10-Year Study Shows Green Building Strategies Pay Off—in Real Dollars
- May 04, 2016
By James Gray-Donald, Vice President of Sustainability, Bentall Kennedy
In the past five years there have been various studies which present evidence on the linkage between green building certification and financial performance. While the results of these studies are remarkably consistent; skepticism still exists among property owners and managers. The validity of these studies, which have claimed to measure the financial benefit of green certified assets, has been questioned. A new study was designed to address this skepticism. The recently-published findings validate two key points. Firstly, making buildings more sustainable is a wise investment (it pays). Secondly, tenants care about certification (the badge matters).
Quantifying Green ROI
In partnership with its clients, Bentall Kennedy brought on board top global academics, sharing a deep data pool of nearly 300 office buildings, including 24 million square feet of Canadian properties and 34 million square feet of U.S. properties. The study shows the positive impact of green certification on commercial building performance, using tangible and intangible measures.
Tangible measures include rent and occupancy levels, both of which have been analyzed in the past based on a large set of available data. However, skeptics argued that green buildings tend to be newer and better managed than average buildings, which could account for the superior performance. Few if any studies have explored intangibles such as the cost of rent concessions, lease renewal rates and tenant satisfaction scores, because large-scale, consistent datasets for those metrics are hard to come by.
With a long-term commitment to energy and sustainability, Bentall Kennedy had over a decade of historical data on a range of energy and sustainability metrics as well as financial performance. In partnership with its institutional clients, Bentall Kennedy shared enough data with the research team to perform a sophisticated analysis of tangible and intangible measures across a portfolio totalling 58 million square feet—24 million square feet in Canada and 34 million square feet in the U.S.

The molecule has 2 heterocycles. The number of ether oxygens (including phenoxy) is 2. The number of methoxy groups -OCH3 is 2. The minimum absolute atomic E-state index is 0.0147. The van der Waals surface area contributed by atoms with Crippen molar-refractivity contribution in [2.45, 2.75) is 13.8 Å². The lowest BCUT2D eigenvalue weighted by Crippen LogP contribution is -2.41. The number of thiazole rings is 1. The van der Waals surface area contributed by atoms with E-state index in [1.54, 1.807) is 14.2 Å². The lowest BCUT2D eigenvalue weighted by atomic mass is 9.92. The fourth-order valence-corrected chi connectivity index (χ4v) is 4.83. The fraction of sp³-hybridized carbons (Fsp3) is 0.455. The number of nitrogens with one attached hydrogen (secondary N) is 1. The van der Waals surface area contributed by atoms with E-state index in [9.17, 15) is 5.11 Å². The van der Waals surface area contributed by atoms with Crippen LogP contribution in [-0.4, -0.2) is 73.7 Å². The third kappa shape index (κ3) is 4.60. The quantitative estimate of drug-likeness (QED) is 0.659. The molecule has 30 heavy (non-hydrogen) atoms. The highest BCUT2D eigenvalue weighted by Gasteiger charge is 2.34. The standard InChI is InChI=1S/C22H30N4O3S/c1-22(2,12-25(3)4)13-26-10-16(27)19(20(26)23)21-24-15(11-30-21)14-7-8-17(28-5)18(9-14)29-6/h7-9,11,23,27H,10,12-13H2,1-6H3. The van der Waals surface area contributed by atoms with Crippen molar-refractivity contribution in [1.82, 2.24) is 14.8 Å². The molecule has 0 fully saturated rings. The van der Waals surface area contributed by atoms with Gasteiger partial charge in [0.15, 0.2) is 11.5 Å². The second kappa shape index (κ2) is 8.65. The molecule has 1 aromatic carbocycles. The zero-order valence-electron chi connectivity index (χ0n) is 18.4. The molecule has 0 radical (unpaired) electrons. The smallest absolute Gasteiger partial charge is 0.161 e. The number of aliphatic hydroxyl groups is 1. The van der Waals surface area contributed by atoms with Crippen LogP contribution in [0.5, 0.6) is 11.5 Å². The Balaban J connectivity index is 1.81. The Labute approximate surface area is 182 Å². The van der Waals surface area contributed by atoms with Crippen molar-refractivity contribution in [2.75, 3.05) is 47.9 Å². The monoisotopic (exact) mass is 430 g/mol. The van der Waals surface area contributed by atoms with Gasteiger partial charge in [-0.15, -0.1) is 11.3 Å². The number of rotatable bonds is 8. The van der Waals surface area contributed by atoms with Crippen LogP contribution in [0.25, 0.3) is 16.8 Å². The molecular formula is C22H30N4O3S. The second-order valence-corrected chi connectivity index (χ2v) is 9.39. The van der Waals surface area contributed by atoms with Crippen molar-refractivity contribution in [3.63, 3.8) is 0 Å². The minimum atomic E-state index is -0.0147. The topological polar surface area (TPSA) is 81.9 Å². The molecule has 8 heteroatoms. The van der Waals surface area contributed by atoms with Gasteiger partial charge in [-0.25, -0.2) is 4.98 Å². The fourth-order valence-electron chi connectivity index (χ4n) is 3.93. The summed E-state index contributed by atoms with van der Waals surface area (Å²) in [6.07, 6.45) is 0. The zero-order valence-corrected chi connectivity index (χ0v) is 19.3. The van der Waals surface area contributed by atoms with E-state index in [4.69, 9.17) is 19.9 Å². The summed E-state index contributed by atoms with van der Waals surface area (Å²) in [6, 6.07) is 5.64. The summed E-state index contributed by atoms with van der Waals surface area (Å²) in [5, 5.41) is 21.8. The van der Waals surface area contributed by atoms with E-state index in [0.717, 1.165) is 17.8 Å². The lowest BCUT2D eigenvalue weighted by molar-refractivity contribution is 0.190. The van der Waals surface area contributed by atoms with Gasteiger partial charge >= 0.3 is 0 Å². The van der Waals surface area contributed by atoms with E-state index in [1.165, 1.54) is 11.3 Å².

Confirmed: Green Certification Makes a Difference
U.S.: LEED certified properties enjoy an average of 3.7 percent rent premium and a 4 percent gain in occupancy over comparable non-certified properties, while ENERGY STAR certified buildings averaged 2.7 percent higher rents and 9.5 percent higher occupancy than non-certified buildings.
Canada: LEED-certified properties saw 10.2 percent higher rental rates and 8.5 percent higher occupancy, while buildings with both LEED and BOMA BESt certification achieved 18.7 percent higher occupancy than the control group. BOMA BESt, a Canadian program that focuses on sustainable management and tenant engagement, was shown to be lighter on tangible benefits, but proved its value on intangible measures: 7 percent higher tenant satisfaction scores in Canadian buildings with BOMA BEST level 3 and 4 certification, and 5.6 percent higher lease renewal rates in BOMA BESt Level 3 properties. These metrics are significant because it costs far more to backfill vacated spaces than it does to keep tenants in place.
The findings and their application are powerful as they point directly to overall improved valuations for certified office assets relative to their non-certified competitors. If we assume that the study’s U.S. and Canadian findings can be viewed on a combined basis, then a LEED and BOMA Best Level 3 certified North American office asset would enjoy, on average:
3.7 percent higher rental rates,
4.0 percent higher occupancy levels, and
5.6 percent higher tenant renewal probabilities.
These improved metrics can translate into an 8 to 10 percent increase in asset value over an identical non certified office asset. To illustrate this point, consider the following hypothetical example and underlying assumptions for a commercial property asset held with a real estate investment portfolio:
The credibility of the research gets a boost from the quality of its globally renowned academic authors: Dr. Nils Kok, associate professor of finance and real estate at Maastricht University in the Netherlands, and Dr. Avis Devine, assistant professor in real estate and housing at Guelph University in Canada.
Credible data is extremely important to real estate investors and their advisors. Decisions to buy, sell or commit capital to assets have to be based on solid numbers that show return. We can all agree that resource efficiency and sustainability are worthy goals. However, the findings of this study validate the financial case for prioritizing strategies that lead to green building certifications.
James Gray-Donald is Vice President of Sustainability at Bentall Kennedy, one of North America’s largest real estate investment advisory companies.